SOME officers’ friends and attorneys attribute the uptick in prosecutions to rising political pressure? Of course the increase is due to political pressure, and some of the charges brought have been dubious as a result, such as the premature and excessive charges in Baltimore’s Freddie Gray case. Officers are given the benefit of the doubt, and their job demands that be given that benefit. The thrust of the reporting and protests of the past year is the opposite: that if there is a black shooting victim who was unarmed, the officer is preemptively guilty of a crime. This attitude literally makes law enforcement unreasonable dangerous.
9. Today an Ohio grand jury decided not to charge the officers involved in the fatal shooting of Tamir Rice, the 12-year-old African-American boy who was playing with a pellet gun. No amount of statistics will change the minds of family members and others in a community who are convinced that a crime was committed in a particular case, but the Post’s data does raise the question of whether the presumption of malice and racism that follows every case where the unarmed victim is black is rational or fair. Take away the race of the victim and the officers in the Rice case, and it becomes a tragedy of errors, an incompetent cop, and poor police work rather than a criminal act.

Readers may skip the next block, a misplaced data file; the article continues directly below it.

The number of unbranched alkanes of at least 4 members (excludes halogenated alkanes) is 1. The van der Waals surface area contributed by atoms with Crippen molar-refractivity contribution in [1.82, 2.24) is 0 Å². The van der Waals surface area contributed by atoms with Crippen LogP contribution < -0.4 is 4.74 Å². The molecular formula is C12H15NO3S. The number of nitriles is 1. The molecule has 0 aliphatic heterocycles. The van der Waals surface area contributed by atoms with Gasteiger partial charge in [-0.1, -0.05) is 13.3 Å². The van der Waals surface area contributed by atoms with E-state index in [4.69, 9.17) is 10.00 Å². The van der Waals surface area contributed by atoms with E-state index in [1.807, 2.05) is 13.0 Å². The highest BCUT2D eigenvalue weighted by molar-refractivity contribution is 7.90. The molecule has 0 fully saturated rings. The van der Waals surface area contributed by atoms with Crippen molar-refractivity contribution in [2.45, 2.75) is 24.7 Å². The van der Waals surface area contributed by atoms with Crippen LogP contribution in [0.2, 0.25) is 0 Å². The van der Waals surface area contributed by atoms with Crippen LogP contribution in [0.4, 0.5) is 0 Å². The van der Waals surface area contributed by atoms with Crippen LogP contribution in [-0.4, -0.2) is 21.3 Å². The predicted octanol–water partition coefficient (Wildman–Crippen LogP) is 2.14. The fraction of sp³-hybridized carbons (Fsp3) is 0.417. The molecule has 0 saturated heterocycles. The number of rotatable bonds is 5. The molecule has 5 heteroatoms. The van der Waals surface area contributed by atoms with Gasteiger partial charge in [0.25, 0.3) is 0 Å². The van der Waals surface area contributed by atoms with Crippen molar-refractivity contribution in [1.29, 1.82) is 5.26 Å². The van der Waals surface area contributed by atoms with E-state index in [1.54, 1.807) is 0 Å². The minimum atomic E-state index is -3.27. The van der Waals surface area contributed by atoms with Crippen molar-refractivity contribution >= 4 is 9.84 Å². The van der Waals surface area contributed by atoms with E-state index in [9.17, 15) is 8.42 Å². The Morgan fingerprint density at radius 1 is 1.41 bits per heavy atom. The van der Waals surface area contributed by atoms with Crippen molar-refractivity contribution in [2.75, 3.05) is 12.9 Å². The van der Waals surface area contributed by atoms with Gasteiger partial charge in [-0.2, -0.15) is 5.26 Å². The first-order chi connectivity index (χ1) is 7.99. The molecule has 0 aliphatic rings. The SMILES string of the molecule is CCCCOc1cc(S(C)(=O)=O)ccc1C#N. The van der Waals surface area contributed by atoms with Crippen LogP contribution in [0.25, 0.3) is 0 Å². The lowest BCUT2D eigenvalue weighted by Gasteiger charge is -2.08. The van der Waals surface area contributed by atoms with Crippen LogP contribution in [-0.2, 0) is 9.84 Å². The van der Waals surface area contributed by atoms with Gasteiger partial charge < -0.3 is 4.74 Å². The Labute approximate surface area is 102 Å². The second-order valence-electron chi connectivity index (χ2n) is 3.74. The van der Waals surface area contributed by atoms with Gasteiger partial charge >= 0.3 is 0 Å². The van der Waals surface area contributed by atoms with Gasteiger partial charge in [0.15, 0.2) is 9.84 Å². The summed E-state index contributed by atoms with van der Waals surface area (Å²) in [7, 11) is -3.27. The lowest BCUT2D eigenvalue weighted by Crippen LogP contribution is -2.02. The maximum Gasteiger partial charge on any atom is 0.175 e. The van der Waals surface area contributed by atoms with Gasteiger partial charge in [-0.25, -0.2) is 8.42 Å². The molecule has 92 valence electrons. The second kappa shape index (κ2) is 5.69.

10. The greatest question for me is whether the facts in these cases matter as much as the opportunity they present for activists to exercise power and to demand concessions, reasonable or not. If any of the shootings of unarmed white citizens caused demonstrations, protests, rioting, and media outrage, I am not aware of it. Obviously there is a problem, and the Post database will be invaluable in understanding and addressing it. That the problem is primarily or substantially one of race, however, is not at all certain from the statistics, and representing it as such just gets in the way of the search for solutions.